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J Adolesc. 2014 Jan;37(1):33-6. doi: 10.1016/j.adolescence.2013.10.008. Epub 2013 Nov 15.

Brief report: Teen sexting and psychosocial health.

Author information

1
UTMB Health, Department of Obstetrics and Gynecology, 301 University Blvd, Galveston, TX 77555-0587, USA. Electronic address: jetemple@utmb.edu.
2
UTMB Health, Department of Obstetrics and Gynecology, 301 University Blvd, Galveston, TX 77555-0587, USA.
3
UT School of Public Health, 1200 Herman Pressler, Houston, TX 77030, USA.
4
Beansprout Pediatrics, 1008 RR 620 S, Ste. 101, Austin, TX 78734, USA.

Abstract

The current study examines whether adolescents who report sexting exhibit more psychosocial health problems, compared to their non-sexting counterparts. Participants included 937 ethnically diverse male and female adolescents recruited and assessed from multiple high schools in southeast Texas. Measures included self-report of sexting, impulsivity, alcohol and drug use, and depression and anxiety symptoms. Teen sexting was significantly associated with symptoms of depression, impulsivity, and substance use. When adjusted for prior sexual behavior, age, gender, race/ethnicity, and parent education, sexting was only related to impulsivity and substance use. While teen sexting appears to correlate with impulsive and high-risk behaviors (substance use), we did not find sexting to be a marker of mental health.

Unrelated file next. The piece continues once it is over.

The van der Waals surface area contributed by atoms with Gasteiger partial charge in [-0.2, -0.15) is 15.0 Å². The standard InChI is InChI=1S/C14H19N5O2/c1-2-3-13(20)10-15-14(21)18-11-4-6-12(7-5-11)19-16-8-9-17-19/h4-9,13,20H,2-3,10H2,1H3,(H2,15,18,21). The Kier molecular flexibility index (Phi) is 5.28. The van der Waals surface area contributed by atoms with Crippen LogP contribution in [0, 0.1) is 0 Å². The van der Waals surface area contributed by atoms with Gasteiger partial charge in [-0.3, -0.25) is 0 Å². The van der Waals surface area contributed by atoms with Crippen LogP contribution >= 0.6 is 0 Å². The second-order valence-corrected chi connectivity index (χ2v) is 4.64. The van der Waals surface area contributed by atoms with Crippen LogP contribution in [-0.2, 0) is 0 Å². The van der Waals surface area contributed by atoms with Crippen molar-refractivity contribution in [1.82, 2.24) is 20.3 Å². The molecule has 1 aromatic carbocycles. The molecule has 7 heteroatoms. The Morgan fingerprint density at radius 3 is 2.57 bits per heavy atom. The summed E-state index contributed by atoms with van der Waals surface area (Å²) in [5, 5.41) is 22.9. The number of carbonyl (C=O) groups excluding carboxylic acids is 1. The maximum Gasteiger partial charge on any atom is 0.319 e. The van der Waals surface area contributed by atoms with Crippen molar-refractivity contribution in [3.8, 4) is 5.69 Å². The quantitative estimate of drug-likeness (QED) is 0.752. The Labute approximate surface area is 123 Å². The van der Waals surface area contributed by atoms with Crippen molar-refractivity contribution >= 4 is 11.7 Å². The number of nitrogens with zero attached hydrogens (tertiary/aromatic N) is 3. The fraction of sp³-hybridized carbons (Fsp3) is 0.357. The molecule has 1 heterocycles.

KEYWORDS:

Adolescents; Impulsivity; Mental health; Substance use; Teen sexting

PMID:
24331302
PMCID:
PMC3896072
DOI:
10.1016/j.adolescence.2013.10.008
[Indexed for MEDLINE]
Free PMC Article

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